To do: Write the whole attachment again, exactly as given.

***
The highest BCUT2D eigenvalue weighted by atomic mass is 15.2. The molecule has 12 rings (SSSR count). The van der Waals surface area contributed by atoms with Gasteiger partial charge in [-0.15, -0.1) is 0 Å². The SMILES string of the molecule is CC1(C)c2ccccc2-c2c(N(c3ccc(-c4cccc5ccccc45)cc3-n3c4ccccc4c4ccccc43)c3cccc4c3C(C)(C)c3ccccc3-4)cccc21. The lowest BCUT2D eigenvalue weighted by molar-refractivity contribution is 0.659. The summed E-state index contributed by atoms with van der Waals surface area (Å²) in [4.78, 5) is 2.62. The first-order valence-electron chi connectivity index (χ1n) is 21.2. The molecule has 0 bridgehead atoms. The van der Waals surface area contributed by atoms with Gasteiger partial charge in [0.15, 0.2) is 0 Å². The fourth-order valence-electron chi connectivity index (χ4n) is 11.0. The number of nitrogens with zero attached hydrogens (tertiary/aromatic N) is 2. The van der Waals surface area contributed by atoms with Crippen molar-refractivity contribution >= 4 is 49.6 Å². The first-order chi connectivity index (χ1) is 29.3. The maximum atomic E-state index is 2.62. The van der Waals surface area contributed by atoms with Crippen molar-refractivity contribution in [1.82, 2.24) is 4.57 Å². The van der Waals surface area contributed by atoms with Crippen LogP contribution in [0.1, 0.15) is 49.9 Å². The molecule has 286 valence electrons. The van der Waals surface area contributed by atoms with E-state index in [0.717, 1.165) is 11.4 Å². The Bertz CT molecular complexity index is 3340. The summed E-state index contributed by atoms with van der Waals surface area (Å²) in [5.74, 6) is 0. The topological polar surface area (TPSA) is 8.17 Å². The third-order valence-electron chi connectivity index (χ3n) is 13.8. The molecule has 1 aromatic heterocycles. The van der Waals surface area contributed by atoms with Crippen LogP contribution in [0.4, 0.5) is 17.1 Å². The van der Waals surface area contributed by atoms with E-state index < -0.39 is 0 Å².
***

The highest BCUT2D eigenvalue weighted by atomic mass is 15.2. The molecule has 12 rings (SSSR count). The van der Waals surface area contributed by atoms with Gasteiger partial charge in [-0.15, -0.1) is 0 Å². The SMILES string of the molecule is CC1(C)c2ccccc2-c2c(N(c3ccc(-c4cccc5ccccc45)cc3-n3c4ccccc4c4ccccc43)c3cccc4c3C(C)(C)c3ccccc3-4)cccc21. The lowest BCUT2D eigenvalue weighted by molar-refractivity contribution is 0.659. The summed E-state index contributed by atoms with van der Waals surface area (Å²) in [4.78, 5) is 2.62. The first-order valence-electron chi connectivity index (χ1n) is 21.2. The molecule has 0 bridgehead atoms. The van der Waals surface area contributed by atoms with Gasteiger partial charge in [0.15, 0.2) is 0 Å². The fourth-order valence-electron chi connectivity index (χ4n) is 11.0. The number of nitrogens with zero attached hydrogens (tertiary/aromatic N) is 2. The van der Waals surface area contributed by atoms with Crippen molar-refractivity contribution >= 4 is 49.6 Å². The first-order chi connectivity index (χ1) is 29.3. The maximum atomic E-state index is 2.62. The van der Waals surface area contributed by atoms with Crippen molar-refractivity contribution in [1.82, 2.24) is 4.57 Å². The van der Waals surface area contributed by atoms with Crippen LogP contribution in [0.1, 0.15) is 49.9 Å². The molecule has 286 valence electrons. The van der Waals surface area contributed by atoms with E-state index in [0.717, 1.165) is 11.4 Å². The Bertz CT molecular complexity index is 3340. The summed E-state index contributed by atoms with van der Waals surface area (Å²) in [5.74, 6) is 0. The topological polar surface area (TPSA) is 8.17 Å². The third-order valence-electron chi connectivity index (χ3n) is 13.8. The molecule has 1 aromatic heterocycles. The van der Waals surface area contributed by atoms with Crippen LogP contribution in [0.4, 0.5) is 17.1 Å². The van der Waals surface area contributed by atoms with E-state index < -0.39 is 0 Å².